Tax Deferral and the Non Qualified Structured Settlement Assignment
A non qualified structured settlement assignment is a periodic payment plan that can be established in cases that do not involve personal bodily injury or physical sickness. It reduces clients’ tax burden and provides long-term financial security.
There are many ways to utilize a non qualified structured settlement assignment. Choosing the best option for your unique situation depends on a variety of factors.
Tax deferral is a powerful strategy that has long been used by investors to help grow their portfolios and reduce the overall tax burden. While tax deferral is not the only way to accomplish this, it’s a highly effective strategy that should be considered by anyone who wants to maximize their retirement savings and avoid paying too much tax in the process.
One of the most powerful types of tax deferral is foreign profit deferral. This rule lets U.S. corporations defer taxes on their offshore profits until they return them to the United States. This strategy is one of the key reasons American companies pay such low taxes by historical and international standards even though they have a marginal corporate tax rate of 35 percent.
Corporations argue that this tax rule allows them to remain competitive in the world marketplace by avoiding taxes on their overseas profits. Other developed countries have territorial systems that exempt their multinationals’ foreign profits when they bring them home. This rule is particularly attractive to U.S. corporations because they can delay paying taxes on their foreign profits for years, sometimes indefinitely, while still keeping actual investment and jobs in the United States.
The resulting tax benefit also encourages U.S. corporations to form subsidiaries in foreign countries that don’t tax their profits, which is also a good thing for the United States because it helps keep our economy strong.
Another powerful tax deferral is Social Security and Medicare tax deferral. This deferral, which is allowed under section 2302 of the CARES Act, allows household employers and self-employed individuals to deposit some or all of their employer share of Social Security and Medicare tax withholding and make estimated tax payments for future years.
Self-employed individuals, in turn, can use this deferral to postpone paying income tax withholding on their wages and other sources of income. In addition, they can use the tax deferral to pay FFCRA paid leave credits or the employee retention credit on a refund or credit basis.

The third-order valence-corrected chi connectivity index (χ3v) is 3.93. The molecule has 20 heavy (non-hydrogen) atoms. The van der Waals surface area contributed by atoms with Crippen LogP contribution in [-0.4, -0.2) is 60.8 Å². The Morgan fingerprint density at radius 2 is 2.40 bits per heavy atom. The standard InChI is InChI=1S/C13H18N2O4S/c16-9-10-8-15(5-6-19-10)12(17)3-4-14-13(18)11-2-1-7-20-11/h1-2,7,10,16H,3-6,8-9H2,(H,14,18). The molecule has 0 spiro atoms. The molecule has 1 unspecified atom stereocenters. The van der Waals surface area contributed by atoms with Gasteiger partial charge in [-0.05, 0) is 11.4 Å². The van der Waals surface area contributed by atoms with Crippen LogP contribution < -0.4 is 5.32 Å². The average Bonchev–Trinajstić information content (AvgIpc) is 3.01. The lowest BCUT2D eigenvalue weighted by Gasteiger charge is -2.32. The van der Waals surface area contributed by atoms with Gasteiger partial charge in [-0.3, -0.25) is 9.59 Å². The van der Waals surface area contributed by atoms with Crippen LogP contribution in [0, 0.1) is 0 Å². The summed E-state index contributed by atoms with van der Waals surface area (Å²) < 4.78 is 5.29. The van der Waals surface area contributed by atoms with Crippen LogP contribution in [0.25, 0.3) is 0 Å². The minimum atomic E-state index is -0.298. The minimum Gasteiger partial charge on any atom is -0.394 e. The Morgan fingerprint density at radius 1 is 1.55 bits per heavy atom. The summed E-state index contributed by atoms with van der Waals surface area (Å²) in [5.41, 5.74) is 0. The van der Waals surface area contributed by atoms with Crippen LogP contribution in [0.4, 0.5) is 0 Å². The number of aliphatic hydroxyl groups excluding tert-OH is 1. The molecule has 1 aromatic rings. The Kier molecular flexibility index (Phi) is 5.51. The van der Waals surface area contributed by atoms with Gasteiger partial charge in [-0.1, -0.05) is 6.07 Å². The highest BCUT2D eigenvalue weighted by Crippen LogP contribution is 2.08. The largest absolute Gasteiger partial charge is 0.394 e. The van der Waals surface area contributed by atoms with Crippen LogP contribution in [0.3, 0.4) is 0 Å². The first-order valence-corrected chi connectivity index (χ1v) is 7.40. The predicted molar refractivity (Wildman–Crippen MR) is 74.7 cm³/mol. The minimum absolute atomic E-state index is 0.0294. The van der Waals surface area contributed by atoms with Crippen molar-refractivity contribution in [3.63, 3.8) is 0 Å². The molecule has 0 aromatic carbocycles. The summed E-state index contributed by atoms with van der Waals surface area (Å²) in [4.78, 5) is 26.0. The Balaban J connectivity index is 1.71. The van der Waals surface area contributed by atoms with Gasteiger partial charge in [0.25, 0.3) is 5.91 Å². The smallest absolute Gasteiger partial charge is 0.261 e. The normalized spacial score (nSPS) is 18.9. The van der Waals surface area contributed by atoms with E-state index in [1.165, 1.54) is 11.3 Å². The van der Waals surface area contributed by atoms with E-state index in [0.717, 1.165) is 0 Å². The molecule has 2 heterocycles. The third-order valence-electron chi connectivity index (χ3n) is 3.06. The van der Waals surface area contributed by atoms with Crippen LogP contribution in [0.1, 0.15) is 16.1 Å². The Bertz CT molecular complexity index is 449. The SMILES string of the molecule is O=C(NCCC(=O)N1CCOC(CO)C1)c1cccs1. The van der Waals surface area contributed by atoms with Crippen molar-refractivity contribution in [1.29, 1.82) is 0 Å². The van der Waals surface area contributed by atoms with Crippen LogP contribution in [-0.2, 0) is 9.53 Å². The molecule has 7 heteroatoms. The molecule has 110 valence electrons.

The resulting tax benefits are significant, but there are some potential risks. For example, it’s possible that the assignment company in which the structured settlement payment stream is assigned may be non-natural persons under IRC 72(u). That could put the client in violation of the annuity ownership requirement in IRC 72(u). To minimize these risks, the client should consult with a qualified financial advisor to ensure that they are establishing a structure that meets all IRS regulations.
Having your settlement in an annuity can give you peace of mind and the opportunity to invest those funds prudently and safely. The best part is you will have a steady stream of payments from the same company for the rest of your life.
There are several ways to invest your structured settlement proceeds to get the most bang for your buck and maximize your tax return. The first is to have a structured settlement advisor build you an investment portfolio.
Another option is to have the proceeds of your structured settlement pooled together in an insurance company backed mutual fund or a robo-advisory product. The third way to use your settlement monies is to have the money transferred directly to your bank account or to an investment trust. The last and probably the most logical route to take is to have a non qualified structured settlement assignment made possible by a structured settlement funding entity such as a structured annuity, private placement annuity or a hybrid fixed indexed annuity with some type of deferred income option.
In short, a good structured settlement adviser can provide you with a structured settlement solution that will benefit your family for years to come and may even help you win the biggest case of your lifetime. The most important step is to understand your options and to select the right one for you.